A generation ago, mothers over 35 were swiftly labeled “older mothers” and “high-risk.” While nothing has changed about human biology over the last several decades, one thing has changed: women are waiting longer to have children, devoting more time to their careers, and facing fertility issues directly related to age at a higher rate than ever before.
Getting pregnant at 40 is no easier on your own than it was a few decades ago, but new reproductive technologies have made pregnancy achievable into middle age for a lucky group of women. If you're approaching 40 and contemplating starting a family, here's what you need to know.
The Clock is Ticking
It's unfair, frustrating, and can feel like the world is downright sexist, but no matter what has changed about women's lives and roles in society, one thing remains true: you only have a limited window of fertility. No matter how healthy you are, what your reasons are for waiting, or how much you want to have a family, once your ovarian reserve is used up, it's gone forever.
This doesn't mean you should panic. Most women are still capable of getting pregnant at 40, though the process may take longer and require some medical interventions. You do need to know that time is limited, so if you want to have a family, now is the time to start—not in another year, or after you take that vacation or get that promotion.
Your Health Matters More Than Ever
Health is a significant predictor of fertility. Obesity, chronic infections, endocrine disorders, and a host of other ailments and life choices can all reduce fertility. When you're late in your fertile years and trying to get pregnant, health matters even more. Now is the time to talk to your doctor about what you can do to maximize your health. Some important tips include:
- Maintain a healthy body weight, and note that being too thin is just as dangerous as being too heavy.
- Eat a balanced diet rich in proteins, leafy greens, and fruit.
- Take a prenatal vitamin or multivitamin.
- Get 30 minutes of exercise each day, most days of the week.
- Find ways to manage your stress, such as meditation.
- Limit your intake of alcohol.
- Talk to your doctor early about your overall fertility, and make him or her aware of any previous fertility struggles you have had.
- Note any changes in your menstrual cycle, including a shortening or lengthening of the cycle, or an absent cycle.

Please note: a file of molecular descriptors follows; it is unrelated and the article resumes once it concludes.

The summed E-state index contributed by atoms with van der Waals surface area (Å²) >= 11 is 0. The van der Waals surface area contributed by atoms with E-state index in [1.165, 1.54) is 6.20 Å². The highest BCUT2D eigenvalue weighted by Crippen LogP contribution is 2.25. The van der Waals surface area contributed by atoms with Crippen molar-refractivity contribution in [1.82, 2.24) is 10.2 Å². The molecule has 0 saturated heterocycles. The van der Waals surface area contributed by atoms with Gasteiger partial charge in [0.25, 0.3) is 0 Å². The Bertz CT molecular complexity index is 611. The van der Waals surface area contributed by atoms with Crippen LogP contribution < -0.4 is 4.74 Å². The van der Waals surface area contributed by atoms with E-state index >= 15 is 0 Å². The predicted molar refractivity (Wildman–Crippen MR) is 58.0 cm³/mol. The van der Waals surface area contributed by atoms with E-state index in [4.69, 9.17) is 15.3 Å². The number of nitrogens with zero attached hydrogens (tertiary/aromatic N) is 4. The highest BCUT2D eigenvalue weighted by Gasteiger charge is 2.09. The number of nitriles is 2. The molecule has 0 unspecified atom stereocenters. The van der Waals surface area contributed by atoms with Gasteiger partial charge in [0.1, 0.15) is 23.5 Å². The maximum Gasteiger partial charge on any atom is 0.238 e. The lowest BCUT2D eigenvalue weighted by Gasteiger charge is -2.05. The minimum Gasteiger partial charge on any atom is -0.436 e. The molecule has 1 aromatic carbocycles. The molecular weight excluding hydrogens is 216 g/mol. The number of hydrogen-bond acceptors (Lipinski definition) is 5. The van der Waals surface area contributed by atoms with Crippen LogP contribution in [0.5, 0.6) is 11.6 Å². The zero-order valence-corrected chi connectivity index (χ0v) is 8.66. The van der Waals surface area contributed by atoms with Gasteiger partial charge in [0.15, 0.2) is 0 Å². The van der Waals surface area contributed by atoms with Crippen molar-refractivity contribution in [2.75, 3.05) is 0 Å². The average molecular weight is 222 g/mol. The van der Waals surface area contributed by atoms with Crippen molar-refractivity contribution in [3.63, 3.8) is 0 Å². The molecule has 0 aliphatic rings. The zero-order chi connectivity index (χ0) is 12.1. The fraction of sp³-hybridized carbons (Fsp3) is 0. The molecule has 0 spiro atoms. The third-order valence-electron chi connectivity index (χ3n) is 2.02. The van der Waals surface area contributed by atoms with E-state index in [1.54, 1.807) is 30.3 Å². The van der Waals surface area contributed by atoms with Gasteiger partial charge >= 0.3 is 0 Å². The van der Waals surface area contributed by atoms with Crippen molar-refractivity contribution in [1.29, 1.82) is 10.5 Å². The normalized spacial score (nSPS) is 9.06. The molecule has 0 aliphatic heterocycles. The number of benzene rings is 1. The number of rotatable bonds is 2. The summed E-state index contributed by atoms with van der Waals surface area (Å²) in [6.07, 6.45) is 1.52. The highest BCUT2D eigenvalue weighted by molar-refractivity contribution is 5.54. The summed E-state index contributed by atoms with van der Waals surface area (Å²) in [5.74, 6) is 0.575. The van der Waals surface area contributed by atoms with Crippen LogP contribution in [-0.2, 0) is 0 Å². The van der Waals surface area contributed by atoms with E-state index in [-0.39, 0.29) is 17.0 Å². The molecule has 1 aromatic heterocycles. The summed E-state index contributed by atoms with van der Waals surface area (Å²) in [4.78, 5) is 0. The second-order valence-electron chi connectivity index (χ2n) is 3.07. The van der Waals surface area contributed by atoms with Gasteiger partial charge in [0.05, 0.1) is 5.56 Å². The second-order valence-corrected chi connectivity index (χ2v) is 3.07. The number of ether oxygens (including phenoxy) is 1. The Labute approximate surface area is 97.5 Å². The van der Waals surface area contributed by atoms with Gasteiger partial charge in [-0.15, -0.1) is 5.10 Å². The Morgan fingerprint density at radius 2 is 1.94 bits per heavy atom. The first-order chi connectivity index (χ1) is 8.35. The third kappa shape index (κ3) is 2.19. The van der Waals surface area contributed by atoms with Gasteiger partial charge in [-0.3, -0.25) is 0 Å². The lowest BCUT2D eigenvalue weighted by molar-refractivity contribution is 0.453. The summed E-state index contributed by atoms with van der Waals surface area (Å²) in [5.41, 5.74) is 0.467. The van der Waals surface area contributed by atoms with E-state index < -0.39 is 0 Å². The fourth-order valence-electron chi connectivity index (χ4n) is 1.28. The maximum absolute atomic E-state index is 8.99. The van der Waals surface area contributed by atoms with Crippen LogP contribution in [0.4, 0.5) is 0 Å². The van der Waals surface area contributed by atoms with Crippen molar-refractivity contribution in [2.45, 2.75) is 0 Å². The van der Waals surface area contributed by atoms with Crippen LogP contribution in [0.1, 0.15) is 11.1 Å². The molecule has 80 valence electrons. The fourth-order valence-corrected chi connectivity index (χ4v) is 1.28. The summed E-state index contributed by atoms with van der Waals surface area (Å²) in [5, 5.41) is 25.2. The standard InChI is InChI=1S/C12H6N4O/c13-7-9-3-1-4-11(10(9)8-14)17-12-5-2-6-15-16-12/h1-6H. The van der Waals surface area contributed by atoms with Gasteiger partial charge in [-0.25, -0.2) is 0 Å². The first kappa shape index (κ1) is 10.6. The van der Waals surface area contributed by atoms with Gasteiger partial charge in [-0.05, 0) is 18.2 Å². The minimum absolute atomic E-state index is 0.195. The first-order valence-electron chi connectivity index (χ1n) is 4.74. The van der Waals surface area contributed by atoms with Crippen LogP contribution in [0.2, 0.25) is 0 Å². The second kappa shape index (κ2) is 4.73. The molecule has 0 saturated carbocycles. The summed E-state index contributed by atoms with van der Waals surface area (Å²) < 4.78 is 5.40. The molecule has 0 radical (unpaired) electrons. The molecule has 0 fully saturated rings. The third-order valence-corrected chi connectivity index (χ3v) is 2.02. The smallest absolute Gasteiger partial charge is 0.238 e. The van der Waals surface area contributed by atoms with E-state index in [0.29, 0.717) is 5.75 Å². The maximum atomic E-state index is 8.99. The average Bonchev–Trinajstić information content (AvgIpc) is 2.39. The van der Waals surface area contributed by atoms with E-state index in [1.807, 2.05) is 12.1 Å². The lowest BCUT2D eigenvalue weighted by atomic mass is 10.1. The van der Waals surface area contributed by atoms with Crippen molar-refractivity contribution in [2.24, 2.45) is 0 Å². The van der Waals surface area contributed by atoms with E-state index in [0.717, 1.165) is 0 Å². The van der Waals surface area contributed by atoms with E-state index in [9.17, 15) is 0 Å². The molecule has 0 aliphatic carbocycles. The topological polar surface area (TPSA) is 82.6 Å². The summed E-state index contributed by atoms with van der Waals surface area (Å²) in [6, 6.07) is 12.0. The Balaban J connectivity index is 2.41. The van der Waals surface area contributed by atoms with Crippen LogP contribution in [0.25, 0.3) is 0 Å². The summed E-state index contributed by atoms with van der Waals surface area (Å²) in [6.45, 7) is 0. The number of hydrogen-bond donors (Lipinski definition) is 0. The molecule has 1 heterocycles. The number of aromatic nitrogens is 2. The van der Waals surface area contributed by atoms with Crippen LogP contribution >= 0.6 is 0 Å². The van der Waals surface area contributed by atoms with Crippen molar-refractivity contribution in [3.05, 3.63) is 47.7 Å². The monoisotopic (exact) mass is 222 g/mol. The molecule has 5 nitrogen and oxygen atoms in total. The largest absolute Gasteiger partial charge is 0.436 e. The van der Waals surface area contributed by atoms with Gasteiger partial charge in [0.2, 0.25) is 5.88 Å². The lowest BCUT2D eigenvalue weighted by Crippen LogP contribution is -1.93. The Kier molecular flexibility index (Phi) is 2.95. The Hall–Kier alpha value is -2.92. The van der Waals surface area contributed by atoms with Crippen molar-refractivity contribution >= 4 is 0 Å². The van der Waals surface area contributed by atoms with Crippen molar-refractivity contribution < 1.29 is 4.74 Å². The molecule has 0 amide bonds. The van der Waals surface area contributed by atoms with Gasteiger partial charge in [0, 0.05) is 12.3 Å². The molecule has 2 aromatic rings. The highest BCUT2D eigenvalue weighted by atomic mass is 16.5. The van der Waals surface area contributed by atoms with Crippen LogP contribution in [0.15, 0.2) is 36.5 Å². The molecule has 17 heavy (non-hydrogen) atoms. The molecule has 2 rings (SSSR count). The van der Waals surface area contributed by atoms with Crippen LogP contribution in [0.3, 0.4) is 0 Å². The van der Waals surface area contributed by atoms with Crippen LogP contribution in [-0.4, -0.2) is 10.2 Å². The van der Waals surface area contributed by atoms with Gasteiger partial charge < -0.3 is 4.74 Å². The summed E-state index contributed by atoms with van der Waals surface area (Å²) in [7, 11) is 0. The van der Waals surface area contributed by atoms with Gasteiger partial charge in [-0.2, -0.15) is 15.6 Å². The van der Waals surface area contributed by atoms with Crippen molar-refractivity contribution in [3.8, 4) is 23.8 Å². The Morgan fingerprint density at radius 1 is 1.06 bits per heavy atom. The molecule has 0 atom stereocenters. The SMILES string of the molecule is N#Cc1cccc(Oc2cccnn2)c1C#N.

You May Need Help (and the Sooner, the Better)
Younger people who want to get pregnant can afford to try for 12 months, and some opt to try even longer. But when you're at the end of your fertile years, you don't have the luxury of waiting, since each month of fertility could be your last. If you haven't successfully achieved a pregnancy after six months of trying, it's time to seek help. You might even consider seeking a full fertility workup earlier, so that you don't waste six months of fertility on an exercise in futility.
Monitoring Your Cycles Can Help
You and your doctor can learn a lot about your health and fertility by monitoring your menstrual cycles, sexual intercourse frequency, and overall health. Ask your doctor about the relative benefits of charting basal body temperature, keeping track of cervical mucus, monitoring how frequently you have intercourse, and using a fertility monitor. Sometimes this approach can rule in -- or out -- certain causes of infertility, potentially saving you much time and grief.
A number of online charting apps can help you chart these cycles. Your doctor might also recommend a specific charting tool.
It is an incredibly exciting time when you decide to get pregnant but there is a lot to consider. And if you don’t have all of the information, it can start to get frustrating pretty quickly.
If you still have questions about fertility, especially something specific like getting pregnant at 40, check out our free eBook, The Simplified Guide to The Complicated World of Infertility and find the answers you are looking for.